1970: USSR, Former Soviet Union. Using Dermatoglyphics in selecting the contestant for Olympics.

1980: China carry out researching work of human potential, intelligence and talents in Dermatoglyphics and human genome perspective.

1981: Professor Roger W. Sperry and his research partners were awarded the Nobel prize for Biology in their contribution towards the functions of the right brain and left brain as well as the dual brain theory. Research related to the brain enters its peak at this stage. At the same time, it is now widely used by scientists from various other fields

1985: Dr. Chen Yi Mou Phd. of Harvard University research Dermatoglyphics based on Multiple Intelligence theory of Dr. Howard Gardner. First apply Dermatoglyphics to educational fields and brain physiology.

2000: Dr Stowens, Chief of Pathology at St Luke’s hospital in New York, claims to be able to diagnose schizophrenia and leukemia with up to 90% accuracy. In Germany, Dr Alexander Rodewald reports he can pinpoint many congenital abnormalities with 90% accuracy.

2004: IBMBS- International Behavioral & Medical Biometrics Society. Over 7000 report and thesis published. Nowadays the U.S., Japan or China, Taiwan applied Dermatoglyphics to educational fields.

2010: IBMBS- International Behavioral & Medical Biometrics Society conducted statistical research of over 33000 students and professionals to launch its Ambitious Project to improve teaching qualities and raising learning efficiency by knowing various learning styles.

The Milestones of Fingerprint Analysis

Phase 1: In the year 1880, early century of 19, Dr. Henry Faulds stated the theory of finger RC(Ridge Count)As to the finger ridge counting towards the RC ability to distinguish the study method of inborn intelligence, but the element of the post analyzing was too simple.

Phase 2: In the year of 1943, the middle 20 century, Dr. Harold Cummins stated the theory PI(Pattern Intensity) rate measuring, counting on RC value, 3 delta areas value, forms the fingerprint added with potency value, then different finger pattern with its different position, also could produce different degree. The former using PI value is more accurate compared with the first method that only used RC measurement.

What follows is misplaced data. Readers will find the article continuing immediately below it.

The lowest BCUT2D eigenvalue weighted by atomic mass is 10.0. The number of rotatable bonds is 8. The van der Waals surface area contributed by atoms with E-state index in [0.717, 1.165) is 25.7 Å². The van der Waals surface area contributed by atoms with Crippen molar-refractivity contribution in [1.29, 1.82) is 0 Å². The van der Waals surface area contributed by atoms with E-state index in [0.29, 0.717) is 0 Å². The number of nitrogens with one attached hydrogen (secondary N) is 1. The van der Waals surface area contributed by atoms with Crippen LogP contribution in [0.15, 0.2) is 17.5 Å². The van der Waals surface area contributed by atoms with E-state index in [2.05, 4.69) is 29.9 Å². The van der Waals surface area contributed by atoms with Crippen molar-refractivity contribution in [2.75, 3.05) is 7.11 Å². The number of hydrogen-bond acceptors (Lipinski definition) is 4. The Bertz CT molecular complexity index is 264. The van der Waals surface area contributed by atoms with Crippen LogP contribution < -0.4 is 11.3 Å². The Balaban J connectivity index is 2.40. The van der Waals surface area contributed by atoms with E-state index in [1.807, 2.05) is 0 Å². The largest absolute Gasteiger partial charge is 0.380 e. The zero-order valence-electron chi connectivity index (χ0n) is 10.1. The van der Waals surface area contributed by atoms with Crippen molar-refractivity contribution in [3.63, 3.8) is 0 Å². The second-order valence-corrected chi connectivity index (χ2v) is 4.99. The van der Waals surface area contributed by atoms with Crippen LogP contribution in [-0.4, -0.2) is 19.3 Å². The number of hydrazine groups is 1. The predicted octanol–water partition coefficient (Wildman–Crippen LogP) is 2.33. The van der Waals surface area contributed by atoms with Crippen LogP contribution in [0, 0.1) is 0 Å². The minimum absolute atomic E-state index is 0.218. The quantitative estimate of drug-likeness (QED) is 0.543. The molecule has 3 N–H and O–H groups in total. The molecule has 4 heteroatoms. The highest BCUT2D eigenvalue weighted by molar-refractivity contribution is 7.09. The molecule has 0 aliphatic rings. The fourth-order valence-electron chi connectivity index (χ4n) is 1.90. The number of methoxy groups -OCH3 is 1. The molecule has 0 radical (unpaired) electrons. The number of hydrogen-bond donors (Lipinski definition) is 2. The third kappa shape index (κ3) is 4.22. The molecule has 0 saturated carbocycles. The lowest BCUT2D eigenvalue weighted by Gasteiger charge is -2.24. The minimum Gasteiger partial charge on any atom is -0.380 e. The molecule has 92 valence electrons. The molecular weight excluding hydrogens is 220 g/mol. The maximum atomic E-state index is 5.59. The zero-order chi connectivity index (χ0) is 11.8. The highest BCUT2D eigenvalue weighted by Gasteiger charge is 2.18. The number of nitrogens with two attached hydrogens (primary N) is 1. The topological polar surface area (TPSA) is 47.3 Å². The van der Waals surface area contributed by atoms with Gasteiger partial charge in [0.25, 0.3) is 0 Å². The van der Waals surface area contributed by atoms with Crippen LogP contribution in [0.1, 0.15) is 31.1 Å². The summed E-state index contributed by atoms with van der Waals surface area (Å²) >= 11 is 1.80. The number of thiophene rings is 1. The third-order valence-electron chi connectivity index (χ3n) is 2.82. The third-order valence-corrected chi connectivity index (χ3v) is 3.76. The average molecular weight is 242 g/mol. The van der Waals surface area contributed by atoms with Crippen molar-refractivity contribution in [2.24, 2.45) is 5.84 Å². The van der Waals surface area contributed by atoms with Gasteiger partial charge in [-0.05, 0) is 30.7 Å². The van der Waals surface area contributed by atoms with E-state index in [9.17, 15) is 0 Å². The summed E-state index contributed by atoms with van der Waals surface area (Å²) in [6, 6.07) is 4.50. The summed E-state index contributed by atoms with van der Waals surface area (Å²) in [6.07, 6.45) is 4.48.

Phase 3: In 1986 Nobel Prize in physiology was awarded to Dr. Rita Levi-Montalcini Dr. Stanley Cohen for discovering the correlation between NGF (Nerve Growth Factor) and EGF (Epidermal Growth Factor)

History of Dermatoglyphs

Friction ridge skin impressions (Dermatoglyphs) were used as proof of a person’s identity in China perhaps as early as 300 B.C., in Japan as early as A.D. 702, and in the United States since 1902. Reference to fingerprints and its impact on human personality is found in ancient Indian scriptures also.

Earthenware estimated to be 6000 years old was discov¬ered at an archaeological site in northwest China and found to bear clearly discernible friction ridge impressions. These prints are considered the oldest friction ridge skin im¬pressions found to date

Examples of ancient artifacts displaying what might be considered friction ridge designs include megalithic artworks in the tomb of Gavr’inis on an island just off the west coast of France and in the tomb at Newgrange on the coast of Ireland.

Study, research, and experimentation have led to and sup¬ported fingerprints as a means of individualization and an evaluative tool of incalculable value. The research and practical knowledge accumulated over the course of many centuries well supports the science.

As time moves forward and people continue to study any science, that science grows and becomes better under¬stood. No one has said it better than Johann Wolfgang von Goethe: “The history of a science is the science itself”